Disparity Found in Standardized Testing

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The first reading exam essay, written by Mary Leister and published by the National Wildlife Federation in 1990, was selected by the Florida Department of Education Office of Assessment. Mr. Vince Verges currently serves as the administrator in charge.

Florida Department of Education contractors work alongside groups of experienced Florida educators and citizens who specialize in the language arts and reading courses in an effort to build specifications for high-stakes exams. These specifications directly influence the material selected by reviewers, ultimately found within standardized tests (FCAT, n.d.). A focus on language and reading in high-stakes testing places minority students at a disadvantage and does not properly assess their intelligence or education level.

Implications for all students begin with a scripted curriculum that bases academic success in terms of reading comprehension and cognitive intuition of phrases written in the English language. In a state where 23.2% of the population has a Latino background (US Census Bureau, 2013), the English language preference is not insignificant. In addition, reviewers presume that students have a background understanding of the food chain and natural selection. As the student carries this degree of familiarity with nature, they will gain to clearly interpret the differences between the marsh and the pond, as posed in question three.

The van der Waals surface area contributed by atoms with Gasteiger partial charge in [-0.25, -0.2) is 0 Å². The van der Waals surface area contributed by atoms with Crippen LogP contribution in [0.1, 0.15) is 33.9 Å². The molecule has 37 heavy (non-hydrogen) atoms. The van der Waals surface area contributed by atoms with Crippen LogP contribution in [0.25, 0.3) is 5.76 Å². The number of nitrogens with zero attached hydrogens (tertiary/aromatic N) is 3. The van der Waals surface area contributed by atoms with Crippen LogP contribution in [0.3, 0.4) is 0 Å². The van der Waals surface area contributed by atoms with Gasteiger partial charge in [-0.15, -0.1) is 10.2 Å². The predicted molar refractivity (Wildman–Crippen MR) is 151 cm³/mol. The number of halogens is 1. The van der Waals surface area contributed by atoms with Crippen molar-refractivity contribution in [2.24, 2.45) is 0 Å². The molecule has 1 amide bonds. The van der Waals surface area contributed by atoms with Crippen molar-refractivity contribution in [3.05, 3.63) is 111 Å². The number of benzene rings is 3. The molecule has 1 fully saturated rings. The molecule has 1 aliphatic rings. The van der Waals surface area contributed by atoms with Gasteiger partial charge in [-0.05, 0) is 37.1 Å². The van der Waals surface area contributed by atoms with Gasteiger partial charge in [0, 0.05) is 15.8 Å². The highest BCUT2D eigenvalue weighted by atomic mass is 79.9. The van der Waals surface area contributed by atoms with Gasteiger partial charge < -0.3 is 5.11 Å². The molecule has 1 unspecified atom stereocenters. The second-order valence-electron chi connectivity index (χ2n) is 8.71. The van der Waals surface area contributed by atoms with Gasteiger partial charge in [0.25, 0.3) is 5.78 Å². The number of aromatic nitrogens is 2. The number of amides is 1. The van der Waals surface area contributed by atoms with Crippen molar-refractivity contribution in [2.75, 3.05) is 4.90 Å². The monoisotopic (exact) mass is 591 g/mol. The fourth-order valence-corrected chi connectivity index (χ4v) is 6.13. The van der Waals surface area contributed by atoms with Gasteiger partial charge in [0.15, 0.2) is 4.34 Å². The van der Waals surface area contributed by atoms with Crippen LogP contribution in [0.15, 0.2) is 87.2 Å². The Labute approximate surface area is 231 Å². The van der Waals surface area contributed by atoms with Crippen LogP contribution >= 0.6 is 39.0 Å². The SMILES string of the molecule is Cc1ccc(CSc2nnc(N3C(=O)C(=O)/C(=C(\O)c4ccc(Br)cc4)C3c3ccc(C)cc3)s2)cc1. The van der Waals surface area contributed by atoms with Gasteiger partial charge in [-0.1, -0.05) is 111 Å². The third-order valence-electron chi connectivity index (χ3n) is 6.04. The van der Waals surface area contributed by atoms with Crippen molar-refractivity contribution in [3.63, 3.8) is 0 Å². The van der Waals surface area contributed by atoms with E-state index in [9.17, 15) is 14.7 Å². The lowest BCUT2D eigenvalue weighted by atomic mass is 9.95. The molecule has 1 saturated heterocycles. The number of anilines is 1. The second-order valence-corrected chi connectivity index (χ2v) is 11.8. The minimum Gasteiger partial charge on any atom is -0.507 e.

Students with a rural background stand to benefit from these test questions as they will already be able to readily imagine the setting posed in the story. In the case of the distressed bird parents, students from stable family situations stand in great position to relate to questions concerning the parent birds’ reaction to the baby falling into the pond, swimming to the shore, and being fed insistently after returning to the nest as outlined in questions four, six, and nine.

Children from minority groups with differing cultural patterns for marriage, parental nurturance, and nuclear families may find the material difficult to relate to. Unfortunately, “one size . . . takes as its norm white, middle to upper class experiences and cultural practices” (Neill, 2004). In the end, this biased proposal leaves minority students on the outside looking in.

References

FCAT 2.0 reading Test Item Specifications. (n.d.). Bureau of K-12 Assessment. Retrieved November 27, 2013, from http://fcat.fldoe.org/fcat2/pdf/FL10SpISG35RWTr3gfinal.pdf

Neill, M., Guisbond, L., & Schaeffer, B. (2004, April 1). Failing our children home. The National Center for Fair & Open Testing. Retrieved November 27, 2013, from http://www.fairtest.org/node/1778

US Census Bureau. (2013, June 27). Florida QuickFacts. Florida People QuickFacts. Retrieved November 27, 2013, from http://quickfacts.census.gov/qfd/states/12000.html